**Whole numbers**—These are the numbers we all learned in elementary school: 0, 1, 2, 3, 4, 5, 6, 7, 8, 9, 10, … and so on, never ending, also called natural numbers, sometimes without 0.

**Integers**—Take the set of all whole numbers and add them to the set of their negatives, (except there is no negative zero) and get … -4, -3, -2, -1, 0, 1, 2, 3, 4, … the infinite set of integers.

**Rational numbers**— Any number that can be written as the quotient of two integers is a rational number. For example:

\(\frac{1}{3}, \frac{5}{2}, \frac{56}{7}, \frac{-33}{10}\) or even \(\frac{6}{1}\)

**Irrational numbers**— Any number that can’t be written as a quotient of two integers is an irrational number. The ones you’re most likely to run into are 𝝅 and roots that don’t equal a whole number. For example:

\(\sqrt{2}, \sqrt{35},\) but *not* \(\sqrt{36}\) because that is 6, a whole number.

**Real numbers** All of the rational numbers and irrationals together make the set of real numbers. For example:

#### Number Order

You need to be able to put numbers in ascending or descending order with any of the following number types or combinations of types. Quick tip: change all numbers to decimal form first.

**Whole numbers/integers**—The slightly tricky thing about ordering negative integers is that it’s easy to slip up and think -6 is greater than -4, when, in fact, it is less.

**Fractions and mixed numbers**—The easiest way to order these is to first use a calculator to change all numbers to decimal form. Ordering should then be pretty obvious.

**Other rational numbers**—Similarly, to put percents in order with other numbers, first change the percents to decimal form.

**Irrational numbers**—Although irrational numbers can’t be expressed exactly in decimal form, a calculator will give you an approximate decimal form with enough accuracy to use.

#### Special Notation

To deal with very large or very tiny numbers, scientific notation, also called exponential notation, has been developed. Be able to perform operations on these.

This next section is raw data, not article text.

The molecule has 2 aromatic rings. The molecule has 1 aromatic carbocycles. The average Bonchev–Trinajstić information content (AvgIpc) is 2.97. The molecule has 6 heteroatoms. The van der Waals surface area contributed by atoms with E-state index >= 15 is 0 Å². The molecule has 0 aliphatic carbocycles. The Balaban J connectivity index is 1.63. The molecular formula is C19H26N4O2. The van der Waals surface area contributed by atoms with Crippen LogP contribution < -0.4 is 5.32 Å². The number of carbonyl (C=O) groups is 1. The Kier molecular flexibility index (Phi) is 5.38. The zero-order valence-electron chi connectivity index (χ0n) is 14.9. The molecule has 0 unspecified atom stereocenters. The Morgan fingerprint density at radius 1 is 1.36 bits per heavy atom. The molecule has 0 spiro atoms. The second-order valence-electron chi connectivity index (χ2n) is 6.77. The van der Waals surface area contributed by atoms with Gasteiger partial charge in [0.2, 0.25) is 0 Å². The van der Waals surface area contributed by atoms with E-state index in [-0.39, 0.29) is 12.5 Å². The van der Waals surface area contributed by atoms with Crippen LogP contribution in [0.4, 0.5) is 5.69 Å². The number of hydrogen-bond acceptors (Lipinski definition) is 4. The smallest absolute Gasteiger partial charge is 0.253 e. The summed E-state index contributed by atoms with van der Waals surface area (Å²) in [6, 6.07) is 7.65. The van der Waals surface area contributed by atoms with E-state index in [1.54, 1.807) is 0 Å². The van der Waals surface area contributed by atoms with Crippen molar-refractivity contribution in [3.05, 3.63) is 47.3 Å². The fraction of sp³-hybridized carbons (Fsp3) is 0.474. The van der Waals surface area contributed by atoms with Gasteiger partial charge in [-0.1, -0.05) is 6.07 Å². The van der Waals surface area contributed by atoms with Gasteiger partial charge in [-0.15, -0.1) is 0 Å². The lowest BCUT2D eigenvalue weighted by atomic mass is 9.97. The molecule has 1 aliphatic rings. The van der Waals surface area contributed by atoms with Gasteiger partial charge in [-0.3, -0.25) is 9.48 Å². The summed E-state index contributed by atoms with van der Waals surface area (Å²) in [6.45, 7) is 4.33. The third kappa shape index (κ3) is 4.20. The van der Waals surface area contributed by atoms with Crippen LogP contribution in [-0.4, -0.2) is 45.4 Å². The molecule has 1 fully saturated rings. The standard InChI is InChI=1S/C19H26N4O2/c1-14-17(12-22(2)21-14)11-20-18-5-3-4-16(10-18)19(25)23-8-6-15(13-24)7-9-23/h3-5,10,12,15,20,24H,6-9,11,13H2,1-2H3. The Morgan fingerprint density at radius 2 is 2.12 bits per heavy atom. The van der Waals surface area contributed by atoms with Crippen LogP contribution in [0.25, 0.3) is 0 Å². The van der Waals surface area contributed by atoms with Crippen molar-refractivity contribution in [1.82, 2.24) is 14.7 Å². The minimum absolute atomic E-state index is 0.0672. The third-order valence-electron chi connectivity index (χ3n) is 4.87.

**Scientific notation: addition**—This notation is written in the form \(a \times 10^{r}\) where *a* is a number between 1 and 10 and *r* is an integer.

You have to adjust the decimal points and *r* exponents to get both numbers to have the same *r* values. Then add the *a* values together and write \(\times\; 10^{r}\).

For example:

\[1.2 \times 10^{3} + 5.1 \times 10^{4} = 0.12 \times 10^{4} + 5.1 \times 10^{4}\] \[(0.12+5.1)\times 10^{4} = 5.22\times10^{4}\]**Scientific notation: multiplication**—To multiply two numbers in scientific notation, multiply the *a* parts and add the *r* parts.Then adjust the decimal point as needed.

For example:

\[(2.3 \times 10^{5}) (7.42 \times 10^{-3}) = (2.3\cdot7.42) \times 10^{5+(-3)} = 17.066 \times 10^{2}\]To make the *a* part between 1 and 10, divide 17.066 by 10 and then to compensate for that, add 1 to the *r* part.

This gives:

\[1.7066 \times 10^{3}\]#### Working with Exponents

Exponents are often positive integers, but can also be negative, and may be positive or negative fractions as well.

**Negative exponents**—A negative exponent is handled by taking the reciprocal of the base and rewriting its exponent as positive. For example:

**Fractional exponents**—A fractional exponent, say \(a^{\frac{x}{y}}\) is handled by rewriting it as a *y* root of *a*, raised to the *x* power, like this:

**Exponents of fractions**—Just as integers can be raised to a power, so can fractions.

### Operations with Positive and Negative Numbers